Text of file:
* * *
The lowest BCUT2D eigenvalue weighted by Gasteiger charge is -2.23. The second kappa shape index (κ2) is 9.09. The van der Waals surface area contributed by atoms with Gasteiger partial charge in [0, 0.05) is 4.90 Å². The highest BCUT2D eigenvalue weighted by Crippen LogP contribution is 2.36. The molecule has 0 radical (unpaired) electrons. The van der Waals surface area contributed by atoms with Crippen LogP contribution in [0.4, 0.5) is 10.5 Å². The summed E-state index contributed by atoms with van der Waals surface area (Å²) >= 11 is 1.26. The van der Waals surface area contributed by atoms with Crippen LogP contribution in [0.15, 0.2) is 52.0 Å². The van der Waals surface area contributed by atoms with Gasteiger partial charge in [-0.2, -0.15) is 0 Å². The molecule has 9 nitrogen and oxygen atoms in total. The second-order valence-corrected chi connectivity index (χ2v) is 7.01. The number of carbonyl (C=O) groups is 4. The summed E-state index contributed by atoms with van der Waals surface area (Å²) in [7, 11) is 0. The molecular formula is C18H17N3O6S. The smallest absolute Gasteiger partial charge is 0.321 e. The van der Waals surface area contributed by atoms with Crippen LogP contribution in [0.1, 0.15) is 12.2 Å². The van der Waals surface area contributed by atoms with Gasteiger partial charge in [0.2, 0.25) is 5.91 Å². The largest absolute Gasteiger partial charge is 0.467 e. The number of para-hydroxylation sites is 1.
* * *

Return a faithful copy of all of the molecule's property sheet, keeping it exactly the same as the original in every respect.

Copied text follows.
The lowest BCUT2D eigenvalue weighted by Gasteiger charge is -2.23. The second kappa shape index (κ2) is 9.09. The van der Waals surface area contributed by atoms with Gasteiger partial charge in [0, 0.05) is 4.90 Å². The highest BCUT2D eigenvalue weighted by Crippen LogP contribution is 2.36. The molecule has 0 radical (unpaired) electrons. The van der Waals surface area contributed by atoms with Crippen LogP contribution in [0.4, 0.5) is 10.5 Å². The summed E-state index contributed by atoms with van der Waals surface area (Å²) >= 11 is 1.26. The van der Waals surface area contributed by atoms with Crippen LogP contribution in [0.15, 0.2) is 52.0 Å². The van der Waals surface area contributed by atoms with Gasteiger partial charge in [-0.2, -0.15) is 0 Å². The molecule has 9 nitrogen and oxygen atoms in total. The second-order valence-corrected chi connectivity index (χ2v) is 7.01. The number of carbonyl (C=O) groups is 4. The summed E-state index contributed by atoms with van der Waals surface area (Å²) in [7, 11) is 0. The molecular formula is C18H17N3O6S. The smallest absolute Gasteiger partial charge is 0.321 e. The van der Waals surface area contributed by atoms with Crippen LogP contribution in [0.1, 0.15) is 12.2 Å². The van der Waals surface area contributed by atoms with Gasteiger partial charge in [0.2, 0.25) is 5.91 Å². The largest absolute Gasteiger partial charge is 0.467 e. The number of para-hydroxylation sites is 1.